Technology Trends in the Education Industry

Technology Trends in the Education Industry

Prof.Nidhi Piplani Kapur, Head & Mrunal Sule, Programmes Manager and Supervisor, Symbiosis Centre for European Studies (SCES), Symbiosis International (Deemed University), SIU, 0

Over the past two years, the educational sector's digital transformation rate has increased enormously. Digital and cloud-based education systems are now the norms for all levels of education, including K–12, higher education, professional development, and training at all levels. In addition, the connection between older students and institutions offering higher education, such as colleges and universities, underwent a significant transition due to the shifting demands of business and the workplace.

Many institutions and universities had to move to a virtual learning paradigm due to the coronavirus outbreak. This was only an escalation of a tendency already underway for a while, like many other developments, though. Numerous benefits have been observed with the onset of virtual education. The benefits for higher education students include easily fitting their studies around other obligations like employment or familial responsibilities.

The current technological trends in the educational sector include Remote Learning, implementation of AI and automation in classrooms, Nano Learning, learning through immersive technologies (Virtual Reality and Augmented Reality), Gamification of studies, Video-based learning, Subscription-based learning and Asynchronous learning (Education Technology Trends, 2022). These developments provide students with a plethora of options concerning the kind of education, the courses, timings, grading systems, and more. The advancement of technology in the educational sector has also led students to access specific education programs that they would not have been able to obtain locally. Certain developments in the sector, such as AI, Nano learning, Subscription-based learning, etc., can be named inevitable. The ongoing use of software fuelled by self-learning algorithms, capable of steadily improving at whichever task it is given, will have far-reaching effects. In addition to automating tedious tasks that educators must perform, like grading papers, it can be used to offer more individualised educational opportunities or remote learning. Further, the trend of Nano learning is related to the dwindling duration of attention and the constant competition for human time. We can receive tiny-sized courses precisely where and when we require them, thanks to the new EdTech idea called nano-learning. In this model, it doesn't matter if we forget what we've learnt for longer than 10 minutes as we can just re-learn it when we need to use the information again (Marr, 2022).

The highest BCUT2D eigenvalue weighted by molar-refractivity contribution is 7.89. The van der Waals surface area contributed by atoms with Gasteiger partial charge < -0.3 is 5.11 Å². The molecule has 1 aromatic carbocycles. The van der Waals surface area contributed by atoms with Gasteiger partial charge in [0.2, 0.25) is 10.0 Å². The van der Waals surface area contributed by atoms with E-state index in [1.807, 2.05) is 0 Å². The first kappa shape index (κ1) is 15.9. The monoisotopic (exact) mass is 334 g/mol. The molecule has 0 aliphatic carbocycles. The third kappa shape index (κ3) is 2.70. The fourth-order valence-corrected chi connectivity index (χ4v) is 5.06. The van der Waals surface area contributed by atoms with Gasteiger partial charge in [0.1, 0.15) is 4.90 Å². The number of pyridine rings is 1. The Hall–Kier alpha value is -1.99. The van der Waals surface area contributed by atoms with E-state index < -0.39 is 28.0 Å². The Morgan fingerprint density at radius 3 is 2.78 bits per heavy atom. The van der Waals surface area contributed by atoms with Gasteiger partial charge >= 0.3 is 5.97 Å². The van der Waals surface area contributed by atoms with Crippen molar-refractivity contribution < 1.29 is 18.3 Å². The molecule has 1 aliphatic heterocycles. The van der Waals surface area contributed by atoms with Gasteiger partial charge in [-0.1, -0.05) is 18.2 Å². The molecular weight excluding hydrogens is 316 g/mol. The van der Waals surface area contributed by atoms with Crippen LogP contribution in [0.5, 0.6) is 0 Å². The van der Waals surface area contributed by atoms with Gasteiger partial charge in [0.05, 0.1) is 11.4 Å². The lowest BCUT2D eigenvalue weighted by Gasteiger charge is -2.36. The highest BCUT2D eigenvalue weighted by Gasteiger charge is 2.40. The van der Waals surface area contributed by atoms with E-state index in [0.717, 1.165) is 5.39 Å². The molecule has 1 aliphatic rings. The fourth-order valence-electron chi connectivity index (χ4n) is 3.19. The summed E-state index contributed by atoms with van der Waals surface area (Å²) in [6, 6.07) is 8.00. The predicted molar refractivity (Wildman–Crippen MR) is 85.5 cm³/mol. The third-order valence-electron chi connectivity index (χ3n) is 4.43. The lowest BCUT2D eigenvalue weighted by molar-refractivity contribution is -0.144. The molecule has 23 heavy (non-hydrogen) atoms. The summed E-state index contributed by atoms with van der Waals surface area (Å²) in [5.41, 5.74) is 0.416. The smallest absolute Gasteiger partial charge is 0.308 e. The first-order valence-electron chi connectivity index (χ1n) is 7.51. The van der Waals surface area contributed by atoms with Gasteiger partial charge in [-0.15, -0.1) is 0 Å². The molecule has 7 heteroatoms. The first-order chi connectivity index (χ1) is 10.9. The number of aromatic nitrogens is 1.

Our current employment scenario showcases a substantial change from that of our parents. Due to the swift pace of technological innovation, abilities can soon become obsolete. Hence continuing to learn new skills has become an essential strategy for job

In the face of this tsunami of change, educators and students are shifting to a continuous education model, perhaps taking ideas from the growing popularity of subscription services in other aspects of life. Another impetus is the rise of virtual learning aggregators like Coursera, which offer hundreds of ‘micro-courses’ in addition to standard degrees and multi-year courses. These are designed to break learning into manageable portions that can be completed in weeks or months. This is done through online courses, webinars, panel discussions, etc., made available even to international students.

the recent developments in technology and the trends it brings are only the beginning of the huge change in education systems worldwide

Symbiosis Centre for European Studies (SCES) introduced various such programs to promote virtual learning methods, ensuring students receive the relevant opportunities and upskill and equip themselves during the challenging time of the COVID outbreak. The Symbiosis ‘E-Academies on Internationalization for Students’ and the special editions ‘Your Gateway to Europe’ helped students in higher education to take a leap toward their dreams in higher education in India or abroad and helped them to build skills and a strong professional network, which will go a long way in their career. Apart from this through the E-Academies on internationalization workshops for higher education professors, educators and administrators, the participants brainstormed and discussed best practices which can be adapted to improve the learning experience of students.

A panel discussion ‘Conversations for Communities’, provided food for thought to academia, wherein each episode focused on a different aspect of the internationalization of higher education. Each episode also had different members in the panel concerning the topic of discussion.

The SCES planned and organized numerous E-Symposiums during the pandemic and continues to do so. These E-Symposiums involved numerous distinguished dignitaries from different countries who virtually presented their views on the given themes. Events such as these help students get different perspectives regarding international issues.

Another initiative of SCES the ‘Beyond Borders Work from Home International Internship Program’ provided an opportunity for national and international students to work together virtually on different research projects during and after 2020.

In conclusion, the recent developments in technology and the trends it brings are only the beginning of the huge change in education systems worldwide. Converting most of our education systems from traditional methods to more technologically advanced ways is inevitable. The only way forward is to adapt; walking with this change is necessary (Bhatia, 2022).